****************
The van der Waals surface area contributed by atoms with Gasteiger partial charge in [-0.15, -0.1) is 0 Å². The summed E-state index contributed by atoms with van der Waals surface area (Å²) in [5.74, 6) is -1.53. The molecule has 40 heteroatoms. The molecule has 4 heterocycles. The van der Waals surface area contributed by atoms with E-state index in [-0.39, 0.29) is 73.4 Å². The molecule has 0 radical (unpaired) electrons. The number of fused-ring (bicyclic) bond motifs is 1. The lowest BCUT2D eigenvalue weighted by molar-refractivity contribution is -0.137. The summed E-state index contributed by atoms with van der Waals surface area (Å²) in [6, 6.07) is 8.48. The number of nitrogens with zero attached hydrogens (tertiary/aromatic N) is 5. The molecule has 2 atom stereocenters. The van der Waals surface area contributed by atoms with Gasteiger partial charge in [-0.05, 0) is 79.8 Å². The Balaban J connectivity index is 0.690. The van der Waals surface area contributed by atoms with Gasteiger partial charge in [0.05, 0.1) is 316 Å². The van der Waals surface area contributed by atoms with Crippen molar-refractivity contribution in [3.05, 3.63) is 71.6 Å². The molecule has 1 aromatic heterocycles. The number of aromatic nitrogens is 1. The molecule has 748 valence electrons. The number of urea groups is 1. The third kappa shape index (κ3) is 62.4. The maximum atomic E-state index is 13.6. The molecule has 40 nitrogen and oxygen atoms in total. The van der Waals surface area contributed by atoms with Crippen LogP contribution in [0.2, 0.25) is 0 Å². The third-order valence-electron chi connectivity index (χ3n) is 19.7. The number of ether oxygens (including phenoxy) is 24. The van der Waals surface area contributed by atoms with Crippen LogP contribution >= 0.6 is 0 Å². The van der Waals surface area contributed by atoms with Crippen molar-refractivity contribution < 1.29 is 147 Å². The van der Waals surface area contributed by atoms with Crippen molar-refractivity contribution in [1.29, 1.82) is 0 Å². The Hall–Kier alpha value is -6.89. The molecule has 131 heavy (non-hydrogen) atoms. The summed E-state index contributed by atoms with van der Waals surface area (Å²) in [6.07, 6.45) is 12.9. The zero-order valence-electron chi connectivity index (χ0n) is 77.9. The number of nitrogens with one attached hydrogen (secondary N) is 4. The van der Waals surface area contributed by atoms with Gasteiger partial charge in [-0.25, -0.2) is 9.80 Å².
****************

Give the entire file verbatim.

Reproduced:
The van der Waals surface area contributed by atoms with Gasteiger partial charge in [-0.15, -0.1) is 0 Å². The summed E-state index contributed by atoms with van der Waals surface area (Å²) in [5.74, 6) is -1.53. The molecule has 40 heteroatoms. The molecule has 4 heterocycles. The van der Waals surface area contributed by atoms with E-state index in [-0.39, 0.29) is 73.4 Å². The molecule has 0 radical (unpaired) electrons. The number of fused-ring (bicyclic) bond motifs is 1. The lowest BCUT2D eigenvalue weighted by molar-refractivity contribution is -0.137. The summed E-state index contributed by atoms with van der Waals surface area (Å²) in [6, 6.07) is 8.48. The number of nitrogens with zero attached hydrogens (tertiary/aromatic N) is 5. The molecule has 2 atom stereocenters. The van der Waals surface area contributed by atoms with Gasteiger partial charge in [-0.05, 0) is 79.8 Å². The Balaban J connectivity index is 0.690. The van der Waals surface area contributed by atoms with Gasteiger partial charge in [0.05, 0.1) is 316 Å². The van der Waals surface area contributed by atoms with Crippen molar-refractivity contribution in [3.05, 3.63) is 71.6 Å². The molecule has 1 aromatic heterocycles. The number of aromatic nitrogens is 1. The molecule has 748 valence electrons. The number of urea groups is 1. The third kappa shape index (κ3) is 62.4. The maximum atomic E-state index is 13.6. The molecule has 40 nitrogen and oxygen atoms in total. The van der Waals surface area contributed by atoms with Crippen LogP contribution in [0.2, 0.25) is 0 Å². The third-order valence-electron chi connectivity index (χ3n) is 19.7. The number of ether oxygens (including phenoxy) is 24. The van der Waals surface area contributed by atoms with Crippen LogP contribution >= 0.6 is 0 Å². The van der Waals surface area contributed by atoms with Crippen molar-refractivity contribution < 1.29 is 147 Å². The van der Waals surface area contributed by atoms with Crippen molar-refractivity contribution in [1.29, 1.82) is 0 Å². The Hall–Kier alpha value is -6.89. The molecule has 131 heavy (non-hydrogen) atoms. The summed E-state index contributed by atoms with van der Waals surface area (Å²) in [6.07, 6.45) is 12.9. The zero-order valence-electron chi connectivity index (χ0n) is 77.9. The number of nitrogens with one attached hydrogen (secondary N) is 4. The van der Waals surface area contributed by atoms with Gasteiger partial charge in [-0.25, -0.2) is 9.80 Å².